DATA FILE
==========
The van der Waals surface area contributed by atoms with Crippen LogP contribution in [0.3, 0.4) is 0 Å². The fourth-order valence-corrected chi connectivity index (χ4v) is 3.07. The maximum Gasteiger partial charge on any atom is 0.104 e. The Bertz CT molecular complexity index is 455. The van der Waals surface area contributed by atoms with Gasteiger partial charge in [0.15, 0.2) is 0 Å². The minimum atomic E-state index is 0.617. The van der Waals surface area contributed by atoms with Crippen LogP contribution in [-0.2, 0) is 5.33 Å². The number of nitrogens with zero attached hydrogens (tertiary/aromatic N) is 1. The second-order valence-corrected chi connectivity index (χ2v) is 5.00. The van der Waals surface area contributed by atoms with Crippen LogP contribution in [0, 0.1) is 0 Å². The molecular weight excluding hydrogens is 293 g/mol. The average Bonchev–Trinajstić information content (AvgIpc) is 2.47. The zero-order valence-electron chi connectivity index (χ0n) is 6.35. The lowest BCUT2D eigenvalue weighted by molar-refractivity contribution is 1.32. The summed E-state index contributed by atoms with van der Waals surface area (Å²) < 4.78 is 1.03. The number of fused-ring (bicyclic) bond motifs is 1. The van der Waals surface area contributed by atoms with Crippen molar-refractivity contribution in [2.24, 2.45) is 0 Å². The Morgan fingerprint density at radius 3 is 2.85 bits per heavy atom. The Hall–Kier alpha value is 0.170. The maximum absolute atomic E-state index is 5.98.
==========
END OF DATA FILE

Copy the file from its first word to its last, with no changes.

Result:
The van der Waals surface area contributed by atoms with Crippen LogP contribution in [0.3, 0.4) is 0 Å². The fourth-order valence-corrected chi connectivity index (χ4v) is 3.07. The maximum Gasteiger partial charge on any atom is 0.104 e. The Bertz CT molecular complexity index is 455. The van der Waals surface area contributed by atoms with Gasteiger partial charge in [0.15, 0.2) is 0 Å². The minimum atomic E-state index is 0.617. The van der Waals surface area contributed by atoms with Crippen LogP contribution in [-0.2, 0) is 5.33 Å². The number of nitrogens with zero attached hydrogens (tertiary/aromatic N) is 1. The second-order valence-corrected chi connectivity index (χ2v) is 5.00. The van der Waals surface area contributed by atoms with Crippen LogP contribution in [0, 0.1) is 0 Å². The molecular weight excluding hydrogens is 293 g/mol. The average Bonchev–Trinajstić information content (AvgIpc) is 2.47. The zero-order valence-electron chi connectivity index (χ0n) is 6.35. The lowest BCUT2D eigenvalue weighted by molar-refractivity contribution is 1.32. The summed E-state index contributed by atoms with van der Waals surface area (Å²) < 4.78 is 1.03. The number of fused-ring (bicyclic) bond motifs is 1. The van der Waals surface area contributed by atoms with Crippen molar-refractivity contribution in [2.24, 2.45) is 0 Å². The Morgan fingerprint density at radius 3 is 2.85 bits per heavy atom. The Hall–Kier alpha value is 0.170. The maximum absolute atomic E-state index is 5.98.